Awww I wish I could beam myself up for that recital, I love Brahms and those Rhapsodies in particular. Would love to hear you, SiFi! I expect a full report, Tyrone Slothrop, d'ya hear me? smile And pictures and maybe even a bit of video?

I would love it if someone could do video! We'll probably have a professional quality audio recording, at least for the quintet. I don't think any of the string players are union members, so feel free to record at will.
Originally Posted by Tyrone Slothrop
Sounds good. I'll try to be there. Can I film some stuff for your friends back at PW?

No objections at all to the recording. Hope to see you there. Bring friends!!
Originally Posted by Sibylle
expect a full report, Tyrone Slothrop, d'ya hear me? smile And pictures and maybe even a bit of video?

Yeah yeah. Will bring my tripod w/ me and record a video. smile
Originally Posted by Tyrone Slothrop
Originally Posted by Sibylle
expect a full report, Tyrone Slothrop, d'ya hear me? smile And pictures and maybe even a bit of video?

Yeah yeah. Will bring my tripod w/ me and record a video. smile


I too, am looking forward to watching the video!
For those in Northeast Ohio, Garrick Ohlsson will be performing Busoni's Piano Concerto with the Cleveland Orchestra under the direction of Alan Gilbert February 7-9 at Severance Hall. I saw Ohlsson play the Busoni back around 1990 and, well, I still have to pick up my jaw from the floor when hearing the recording.

Hank
In case anyone is interested, in the Washington DC area, there will be a program called "Extreme Chopin" at the Strathmore in Bethesda, Maryland on Saturday (2/2) evening at 8pm. The Washington Post has a review here of the pianist and the program.
Originally Posted by Tyrone Slothrop
In case anyone is interested, in the Washington DC area, there will be a program called "Extreme Chopin" at the Strathmore in Bethesda, Maryland on Saturday (2/2) evening at 8pm. The Washington Post has a review here of the pianist and the program.

Interesting, especially about that mazurka for unaccompanied singer.

But, it this thing in there means what it seems to mean:

"As far as we know, Brian’s the first pianist to attempt this,” says National Philharmonic music director Piotr Gajewski, who pitched the idea to Ganz in 2009.

.....it's wrong, at least sort of wrong.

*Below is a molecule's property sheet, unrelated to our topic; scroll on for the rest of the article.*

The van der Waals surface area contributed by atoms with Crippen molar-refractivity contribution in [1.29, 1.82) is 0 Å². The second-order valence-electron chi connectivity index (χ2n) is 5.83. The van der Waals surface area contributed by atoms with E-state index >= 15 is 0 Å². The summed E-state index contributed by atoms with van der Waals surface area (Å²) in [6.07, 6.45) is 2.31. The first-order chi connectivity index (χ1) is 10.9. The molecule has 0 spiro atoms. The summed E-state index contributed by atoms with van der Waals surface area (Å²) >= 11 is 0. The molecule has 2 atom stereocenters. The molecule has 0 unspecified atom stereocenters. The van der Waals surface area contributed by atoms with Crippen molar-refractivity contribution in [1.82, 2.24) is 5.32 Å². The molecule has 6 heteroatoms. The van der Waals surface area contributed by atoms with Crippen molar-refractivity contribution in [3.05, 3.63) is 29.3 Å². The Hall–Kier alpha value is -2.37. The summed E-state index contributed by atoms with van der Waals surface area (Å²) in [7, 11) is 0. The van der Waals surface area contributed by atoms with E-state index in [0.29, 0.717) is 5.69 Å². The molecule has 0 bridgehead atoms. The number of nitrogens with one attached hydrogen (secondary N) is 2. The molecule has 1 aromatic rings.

Alexander Brailowsky pretty famously did a series of concerts, I think in the 1920's, of Chopin's complete works, which of course would have been only the works known at that time to exist. I think that series was put forth as the first time this was being done.
I'd be surprised if others since then haven't done it too.
Trying to arrange to go to Zurich next Sunday to see Beatrice Rana play Beethoven's third concerto (anyone?:)).

Originally Posted by Sibylle
And at the same time, people in America don't realise that "Europeans" are actually people from lots of different countries and it's not always that easy to get to places either smile


I agree:( I moved here (southwest Germany) a few months ago, to a music school in a tiny town that you need to zoom in hard on the map to find, and the connections from and to this place are usually difficult and end up being long and expensive for a student- definitely not something you can do regularly if you don't have a car. When I was in the US for two years I had it so much better, all in one city (Cincinnati), which had so much to offer I didn't then realize how lucky I was- I saw Grimaud, Lupu, Uchida, Mutter, Tetzlaff, Shaham, Fliter, Tokyo Quartet, Pavo Jaarvi, Rafael Frühbeck de Burgos, Mahler symphonies, Verdi and Britten requiems, and so much more. Here I am much more concert-deprived and still can't make peace with the fact that I've managed to see just one outside of school in the last four months (Ebene Quartet in Beethoven and Brahms). But winter break is coming up and I will be arranging all my travels around concerts- I can't wait! (Bachtrack.com is a website I use often- you can search by city, by performer, or by piece).
Jean Rondeau at The Wigmore, London, June 11, 2019.

Angela Hewitt at The Wigmore, London, June 13, 2019.

I may go to one or both of these events.

I've never heard of Rondeau, but his performance promises to be hair-raising.
Originally Posted by Hank M